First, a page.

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"Centennial Celebrations: Fred Astaire/George Cukor"
1999-07-02 until 1999-07-05
Museum of Modern Art
New York, NY, USA United States of America

Two major figures in American cinema whose centenaries fall in 1999 are Fred Astaire, the dancer/singer/actor born May 10, 1899, in Omaha, Nebraska, and George Cukor, the stage and screen director born July 7, 1899, in New York City. To mark these anniversaries the Department of Film and Video will present four films starring Astaire and seven films directed by Cukor as part of the program Centennial Celebrations. These tributes to Astaire and Cukor, two in an ongoing series that highlights the centennials of important motion picture artists, run from July 2 to 5 and July 11 to 24, respectively.

After achieving fame as a dancer on the vaudeville stage and Broadway, Fred Astaire made his film debut in 1933. Starring in a series of films from RKO that spotlighted his extraordinary dancing talent, Astaire quickly became one of Hollywoods most popular performers. He went on to appear in a wide variety of movie genres over the next forty years. The Museums program features four of Astaires musicals from MoMAs archives: The Gay Divorcee (Mark Sandrich, 1934) and Top Hat (Mark Sandrich, 1935), co-starring Astaires longtime partner Ginger Rogers; Damsel in Distress (George Stevens, 1937), in which Astaire plays opposite George Burns, Gracie Allen, and Joan Fontaine; and The Band Wagon (Vincente Minnelli, 1953), one of the last great Hollywood musicals.

George Cukor worked as a stage director in Rochester and New York City before making his first film in 1930. Over the next decade Cukor established himself as one of Hollywoods premier filmmakers, and his film career went on to span more than five decades. Among the films in MoMAs celebration of the director are four from the Museums archives: Our Betters (1933); the classic Greta Garbo drama Camille (1936); and Born Yesterday (1950) and It Should Happen to You (1953), both starring Judy Holliday. The series also includes Dinner at Eight (1933) and The Women (1939), two comedies with all-star casts that Cukor made at MGM, and the showbiz epic A Star Is Born (1954), with Judy Garland and James Mason.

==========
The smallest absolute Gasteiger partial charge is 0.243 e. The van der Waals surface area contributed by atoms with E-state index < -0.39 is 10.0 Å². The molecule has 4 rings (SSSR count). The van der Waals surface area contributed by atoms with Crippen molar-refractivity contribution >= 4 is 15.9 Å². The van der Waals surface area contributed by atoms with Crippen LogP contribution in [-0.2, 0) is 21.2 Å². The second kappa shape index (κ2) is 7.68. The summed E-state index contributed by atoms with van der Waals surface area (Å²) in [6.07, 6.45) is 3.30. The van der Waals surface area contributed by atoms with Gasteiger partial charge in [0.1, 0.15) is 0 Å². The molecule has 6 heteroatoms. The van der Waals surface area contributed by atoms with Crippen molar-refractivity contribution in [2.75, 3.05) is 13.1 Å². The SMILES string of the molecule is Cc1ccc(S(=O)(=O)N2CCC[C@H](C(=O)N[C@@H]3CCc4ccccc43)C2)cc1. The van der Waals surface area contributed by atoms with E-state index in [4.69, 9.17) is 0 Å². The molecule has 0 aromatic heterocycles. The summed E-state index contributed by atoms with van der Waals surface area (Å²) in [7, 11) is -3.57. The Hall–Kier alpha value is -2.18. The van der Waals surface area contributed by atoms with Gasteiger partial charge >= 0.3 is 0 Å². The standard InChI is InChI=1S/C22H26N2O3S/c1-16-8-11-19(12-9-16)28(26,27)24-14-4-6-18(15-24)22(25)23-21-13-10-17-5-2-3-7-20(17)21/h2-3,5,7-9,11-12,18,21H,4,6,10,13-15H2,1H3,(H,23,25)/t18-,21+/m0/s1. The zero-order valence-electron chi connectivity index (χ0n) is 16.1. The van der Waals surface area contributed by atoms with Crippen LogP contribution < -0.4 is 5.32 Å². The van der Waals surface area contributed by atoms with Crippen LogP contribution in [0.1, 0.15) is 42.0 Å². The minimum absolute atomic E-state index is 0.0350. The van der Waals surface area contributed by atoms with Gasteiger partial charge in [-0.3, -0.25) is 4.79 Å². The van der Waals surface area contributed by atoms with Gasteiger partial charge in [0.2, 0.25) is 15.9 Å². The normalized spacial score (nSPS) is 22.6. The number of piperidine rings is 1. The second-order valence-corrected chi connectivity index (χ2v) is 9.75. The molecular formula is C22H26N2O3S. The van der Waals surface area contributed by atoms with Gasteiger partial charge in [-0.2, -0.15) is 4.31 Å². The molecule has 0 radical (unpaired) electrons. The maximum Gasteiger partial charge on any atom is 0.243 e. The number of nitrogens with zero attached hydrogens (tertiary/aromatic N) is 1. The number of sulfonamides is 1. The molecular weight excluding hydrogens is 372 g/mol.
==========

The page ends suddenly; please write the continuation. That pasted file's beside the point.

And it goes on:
Dinner at Eight, The Women, and A Star Is Born also inaugurate the Museums upcoming exhibition To Have and Have Not, a program of films that MoMA hopes to add to its 17,000-title collection, running from June 16 to September 14. The series features works that are significant to the development of cinema as a modern art, covering the range of film history and cinematic expression, but that are not yet part of the Museums archives.

Centennial Celebrations was organized by Laurence Kardish, curator and coordinator of film exhibitions, Department of Film and Video.

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